Thursday, March 17, 2005

Fascinating death penalty debate on 'absolute certainty' instead of 'beyond a reasonable doubt'

Yesterday the House held a long, rich debate that split the parties and natural allies in unexpected ways. The proposal came from GOP leader Cross to raise the legal standard for a jury to impose the death penalty in a first degree murder charge from the well-known 'beyond a reasonable doubt' to a new standard 'absolute certainty.' Beyond a reasonable doubt is not exactly self-defining. What exactly does 'beyond' mean? A jurur may have a reasonable doubt in her mind that the defendant committed the crime? Or the evidence must move 'beyond' that point so a juror may have some doubt in her mind, but less than a reasonable doubt? So does that mean an unreasonable doubt is the only type of doubt permitted? The phrase is poetic but not precise. The Cross bill substitutes that standard for 'absolute certainty' which is self-evident (at least more so than beyond a reasonable doubt) and is also a higher standard to meet. So the question then becomes strategic. If you support the death penalty, do you support this bill, which makes it more difficult to impose? And if you oppose the death penalty, do you oppose this bill which may male it easier for a future governor or General Assembly to lift the moratorium? Art Turner, a leading abolitionist, supported the bill while Barbara Flynn Currie, another long-time abolitionist, opposed it. The black caucus largely supported it while the latino caucus voted against it. Most white progressives (with the exception of BFC and Feigenholtz) supported it. On the death penalty side, former FBI agent Jim Sacia spoke against the bill as a de facto abolition of the death penalty prompting former Police Chief John Millner to speak in favor of the bill, sharing his experience working the last death penalty case in the state and assuring House members that the convicted defendant would have been convicted under the new standard as well. The states' attorneys who prosecute criminal cases were uniformly opposed as well. The bill passed with 66 votes, with Republicans supporting it by a 2 to 1 margin and Dems narrowly opposing the bill (further evidence, by the way, that Speaker Madigan is more than fair to House Republicans . . . a stunning contrast to GOP speakers in southern states who ignore Dems in the minority altogether). The bill's prospects in the Senate might be rockier, since Cross doesn't have the same pull over GOP senators than he does over GOP reps (though Cross does not as a rule try to impose direction on caucus members). I'm largely an abolitionist (although the John Wayne Gacy or Osama Bin Laden examples weaken my opposition on principle) and I think I would have voted yes on the bill. The moratorium is on shaky legal grounds (there is no law, just a shared understanding that no state's attorney will seek the death penalty out of deference to the governor who will not sign any death warrants) and I'll take an incremental improvement any day. The bill is HB 2704 and can be found at


Jeff Wegerson said...

The death penalty is like gun control but not at all like choice. It can be a gimme'. The biggest problem is that it's a wedge and a slippery slope.

Appeal to the 'strict fathers' on this one and before you know it you are filling the jails with drug users and 3rd time shoplifters. Good progressives can keep the reasons straight but potential allies on the Democratic right get confused.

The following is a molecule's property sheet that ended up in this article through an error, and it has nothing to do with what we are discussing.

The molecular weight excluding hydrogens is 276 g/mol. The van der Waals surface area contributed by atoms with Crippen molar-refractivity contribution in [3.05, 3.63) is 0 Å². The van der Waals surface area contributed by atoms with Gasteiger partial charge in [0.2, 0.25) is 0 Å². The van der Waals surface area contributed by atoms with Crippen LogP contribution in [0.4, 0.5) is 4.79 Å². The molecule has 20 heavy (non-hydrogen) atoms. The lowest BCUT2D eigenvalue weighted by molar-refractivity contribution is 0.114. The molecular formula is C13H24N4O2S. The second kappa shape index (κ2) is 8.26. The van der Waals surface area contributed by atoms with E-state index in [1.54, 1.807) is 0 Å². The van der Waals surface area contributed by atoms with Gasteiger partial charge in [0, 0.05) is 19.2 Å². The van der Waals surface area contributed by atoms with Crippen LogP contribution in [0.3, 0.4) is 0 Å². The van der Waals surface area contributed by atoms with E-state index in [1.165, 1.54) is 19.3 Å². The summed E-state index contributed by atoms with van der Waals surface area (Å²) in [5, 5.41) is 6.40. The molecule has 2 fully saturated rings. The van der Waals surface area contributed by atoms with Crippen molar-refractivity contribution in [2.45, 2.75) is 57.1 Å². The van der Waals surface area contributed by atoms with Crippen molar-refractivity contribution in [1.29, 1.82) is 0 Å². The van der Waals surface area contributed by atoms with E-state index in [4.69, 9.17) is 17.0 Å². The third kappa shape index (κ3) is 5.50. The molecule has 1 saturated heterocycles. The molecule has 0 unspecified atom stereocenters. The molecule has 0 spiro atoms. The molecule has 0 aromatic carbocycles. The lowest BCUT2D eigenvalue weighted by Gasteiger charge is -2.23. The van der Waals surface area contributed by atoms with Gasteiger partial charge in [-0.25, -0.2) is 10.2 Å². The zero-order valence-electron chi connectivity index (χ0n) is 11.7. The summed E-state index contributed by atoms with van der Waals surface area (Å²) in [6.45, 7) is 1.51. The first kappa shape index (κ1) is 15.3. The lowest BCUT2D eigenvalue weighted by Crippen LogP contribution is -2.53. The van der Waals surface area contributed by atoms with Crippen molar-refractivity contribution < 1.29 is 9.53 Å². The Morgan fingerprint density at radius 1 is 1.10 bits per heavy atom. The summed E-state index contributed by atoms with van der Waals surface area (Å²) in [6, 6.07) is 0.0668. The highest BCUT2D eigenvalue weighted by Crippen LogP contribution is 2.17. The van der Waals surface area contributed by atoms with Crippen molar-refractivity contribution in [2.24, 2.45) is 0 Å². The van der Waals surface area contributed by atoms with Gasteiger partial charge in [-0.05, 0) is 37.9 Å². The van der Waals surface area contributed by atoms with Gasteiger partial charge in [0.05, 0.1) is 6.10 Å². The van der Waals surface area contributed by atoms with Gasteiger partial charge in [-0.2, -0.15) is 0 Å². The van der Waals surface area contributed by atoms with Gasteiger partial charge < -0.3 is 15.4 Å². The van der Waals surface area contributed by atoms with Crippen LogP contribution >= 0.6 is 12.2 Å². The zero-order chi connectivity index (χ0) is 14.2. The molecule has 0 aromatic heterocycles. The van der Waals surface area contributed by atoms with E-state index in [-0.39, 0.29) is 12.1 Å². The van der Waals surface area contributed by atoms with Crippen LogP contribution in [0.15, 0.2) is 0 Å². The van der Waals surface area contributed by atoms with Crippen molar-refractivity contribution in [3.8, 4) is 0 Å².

If you are not yet a politician you can have the luxury of not even believing in the death penalty for Gacy and bin Laden. If you can support it for bin Laden then it can be supported for the bigger killer Bush.

Easist and best is to take it off the table entirely.

I guess I come down on the side of opposing this bill. It's another case of Democrats not taking a principled stand but instead angling for the most that can be gotton. Short term gain, long term loss.

n. y. krause said...

"Absolute certainty" does not exist in the real world. This standard would lead to the death penalty never being applied, or, more likely, to some lower standard being adopted de facto. "Beyond a reasonably doubt" seems pretty clear to me. It means, in your words, "the evidence must move 'beyond' that point so a juror may have some doubt in her mind, but less than a reasonable doubt".

Anonymous said...

The "moratorium" has very, very little practical effect right now. There is no agreement by the state's attorneys to avoid seeking death. In fact, I believe there are something like six people who have been sentenced to death since George Ryan emptied Death Row.

Under Ryan, the moratorium was the implied threat that the governor would commute or delay any executions. That process is started with the attorney general, who seeks an execution date from the Supreme Court. Jim Ryan, who was then attorney general, declined to ask for any executions. He said it would be a moot point since GRyan would just delay it anyway (although that would've been pretty tough if JRyan tried to send up some heinous murderer).

But now the moratorium means next to nothing. Lisa Madigan can't ask for death for anyone, because the defendants have at least two or three more trips through the appellate process before they'd be ready.

It will be well into Madigan's and Blagojevich's second or third (if they make it that long) term before this really becomes an issue.

Blagojevich clings to the notion of this moratorium, much like he sticks to his creative ways of finding new money for schools, as a way of avoiding the really big questions that most people want answered. In this case, it's: Do you support the death penalty?

And Rod's answer is, "Yes, but I also support this meaningless moratorium."